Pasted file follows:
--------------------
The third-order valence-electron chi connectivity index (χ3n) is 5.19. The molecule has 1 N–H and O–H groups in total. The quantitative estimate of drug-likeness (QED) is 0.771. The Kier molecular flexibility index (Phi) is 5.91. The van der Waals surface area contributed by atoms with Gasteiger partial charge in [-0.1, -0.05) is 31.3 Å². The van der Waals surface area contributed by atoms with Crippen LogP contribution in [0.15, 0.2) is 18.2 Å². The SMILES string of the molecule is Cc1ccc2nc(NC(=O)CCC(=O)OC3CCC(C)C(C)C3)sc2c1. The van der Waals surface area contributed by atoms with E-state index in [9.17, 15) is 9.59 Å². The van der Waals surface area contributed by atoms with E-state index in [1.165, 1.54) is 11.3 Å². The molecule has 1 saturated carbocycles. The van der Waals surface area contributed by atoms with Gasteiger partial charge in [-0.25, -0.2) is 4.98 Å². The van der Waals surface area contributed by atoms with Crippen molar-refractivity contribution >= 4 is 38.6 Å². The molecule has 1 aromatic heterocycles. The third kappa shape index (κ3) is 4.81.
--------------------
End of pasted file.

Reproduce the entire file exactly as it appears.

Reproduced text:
The third-order valence-electron chi connectivity index (χ3n) is 5.19. The molecule has 1 N–H and O–H groups in total. The quantitative estimate of drug-likeness (QED) is 0.771. The Kier molecular flexibility index (Phi) is 5.91. The van der Waals surface area contributed by atoms with Gasteiger partial charge in [-0.1, -0.05) is 31.3 Å². The van der Waals surface area contributed by atoms with Crippen LogP contribution in [0.15, 0.2) is 18.2 Å². The SMILES string of the molecule is Cc1ccc2nc(NC(=O)CCC(=O)OC3CCC(C)C(C)C3)sc2c1. The van der Waals surface area contributed by atoms with E-state index in [9.17, 15) is 9.59 Å². The van der Waals surface area contributed by atoms with E-state index in [1.165, 1.54) is 11.3 Å². The molecule has 1 saturated carbocycles. The van der Waals surface area contributed by atoms with Gasteiger partial charge in [-0.25, -0.2) is 4.98 Å². The van der Waals surface area contributed by atoms with Crippen molar-refractivity contribution >= 4 is 38.6 Å². The molecule has 1 aromatic heterocycles. The third kappa shape index (κ3) is 4.81.